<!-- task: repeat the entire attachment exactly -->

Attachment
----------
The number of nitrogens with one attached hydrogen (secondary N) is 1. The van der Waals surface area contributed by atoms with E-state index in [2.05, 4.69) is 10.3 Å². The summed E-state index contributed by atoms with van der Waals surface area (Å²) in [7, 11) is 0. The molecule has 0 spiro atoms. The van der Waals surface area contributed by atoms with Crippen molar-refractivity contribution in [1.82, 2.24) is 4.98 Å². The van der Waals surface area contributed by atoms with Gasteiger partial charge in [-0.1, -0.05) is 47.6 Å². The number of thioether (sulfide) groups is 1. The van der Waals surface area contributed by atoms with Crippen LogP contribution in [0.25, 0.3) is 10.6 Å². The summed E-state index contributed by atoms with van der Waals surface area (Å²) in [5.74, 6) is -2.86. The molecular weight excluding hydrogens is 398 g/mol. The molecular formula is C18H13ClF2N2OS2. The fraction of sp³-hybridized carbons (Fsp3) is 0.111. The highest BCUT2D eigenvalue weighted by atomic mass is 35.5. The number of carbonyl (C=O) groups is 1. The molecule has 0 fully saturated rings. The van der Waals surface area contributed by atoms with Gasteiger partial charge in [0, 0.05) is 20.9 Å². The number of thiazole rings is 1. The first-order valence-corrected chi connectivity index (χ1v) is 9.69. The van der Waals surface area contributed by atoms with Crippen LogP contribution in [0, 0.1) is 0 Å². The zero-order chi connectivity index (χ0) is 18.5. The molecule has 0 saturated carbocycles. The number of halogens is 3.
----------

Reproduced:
The number of nitrogens with one attached hydrogen (secondary N) is 1. The van der Waals surface area contributed by atoms with E-state index in [2.05, 4.69) is 10.3 Å². The summed E-state index contributed by atoms with van der Waals surface area (Å²) in [7, 11) is 0. The molecule has 0 spiro atoms. The van der Waals surface area contributed by atoms with Crippen molar-refractivity contribution in [1.82, 2.24) is 4.98 Å². The van der Waals surface area contributed by atoms with Gasteiger partial charge in [-0.1, -0.05) is 47.6 Å². The number of thioether (sulfide) groups is 1. The van der Waals surface area contributed by atoms with Crippen LogP contribution in [0.25, 0.3) is 10.6 Å². The summed E-state index contributed by atoms with van der Waals surface area (Å²) in [5.74, 6) is -2.86. The molecular weight excluding hydrogens is 398 g/mol. The molecular formula is C18H13ClF2N2OS2. The fraction of sp³-hybridized carbons (Fsp3) is 0.111. The highest BCUT2D eigenvalue weighted by atomic mass is 35.5. The number of carbonyl (C=O) groups is 1. The molecule has 0 fully saturated rings. The van der Waals surface area contributed by atoms with Gasteiger partial charge in [0, 0.05) is 20.9 Å². The number of thiazole rings is 1. The first-order valence-corrected chi connectivity index (χ1v) is 9.69. The van der Waals surface area contributed by atoms with Crippen LogP contribution in [0, 0.1) is 0 Å². The zero-order chi connectivity index (χ0) is 18.5. The molecule has 0 saturated carbocycles. The number of halogens is 3.